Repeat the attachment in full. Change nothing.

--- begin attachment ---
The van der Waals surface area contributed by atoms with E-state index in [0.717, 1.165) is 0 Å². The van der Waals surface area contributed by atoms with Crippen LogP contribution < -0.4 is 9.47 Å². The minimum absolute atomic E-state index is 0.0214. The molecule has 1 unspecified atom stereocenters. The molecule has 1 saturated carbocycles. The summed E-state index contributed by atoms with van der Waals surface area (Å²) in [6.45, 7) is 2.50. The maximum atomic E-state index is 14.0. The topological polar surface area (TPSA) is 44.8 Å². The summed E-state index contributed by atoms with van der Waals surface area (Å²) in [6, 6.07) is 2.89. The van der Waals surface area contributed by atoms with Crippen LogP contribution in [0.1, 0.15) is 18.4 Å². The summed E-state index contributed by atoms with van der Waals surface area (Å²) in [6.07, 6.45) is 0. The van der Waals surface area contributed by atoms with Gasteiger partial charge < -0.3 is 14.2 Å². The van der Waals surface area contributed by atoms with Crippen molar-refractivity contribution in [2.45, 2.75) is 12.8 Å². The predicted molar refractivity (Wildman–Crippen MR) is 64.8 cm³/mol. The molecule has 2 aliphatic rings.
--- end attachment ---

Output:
The van der Waals surface area contributed by atoms with E-state index in [0.717, 1.165) is 0 Å². The van der Waals surface area contributed by atoms with Crippen LogP contribution < -0.4 is 9.47 Å². The minimum absolute atomic E-state index is 0.0214. The molecule has 1 unspecified atom stereocenters. The molecule has 1 saturated carbocycles. The summed E-state index contributed by atoms with van der Waals surface area (Å²) in [6.45, 7) is 2.50. The maximum atomic E-state index is 14.0. The topological polar surface area (TPSA) is 44.8 Å². The summed E-state index contributed by atoms with van der Waals surface area (Å²) in [6, 6.07) is 2.89. The van der Waals surface area contributed by atoms with Crippen LogP contribution in [0.1, 0.15) is 18.4 Å². The summed E-state index contributed by atoms with van der Waals surface area (Å²) in [6.07, 6.45) is 0. The van der Waals surface area contributed by atoms with Gasteiger partial charge < -0.3 is 14.2 Å². The van der Waals surface area contributed by atoms with Crippen molar-refractivity contribution in [2.45, 2.75) is 12.8 Å². The predicted molar refractivity (Wildman–Crippen MR) is 64.8 cm³/mol. The molecule has 2 aliphatic rings.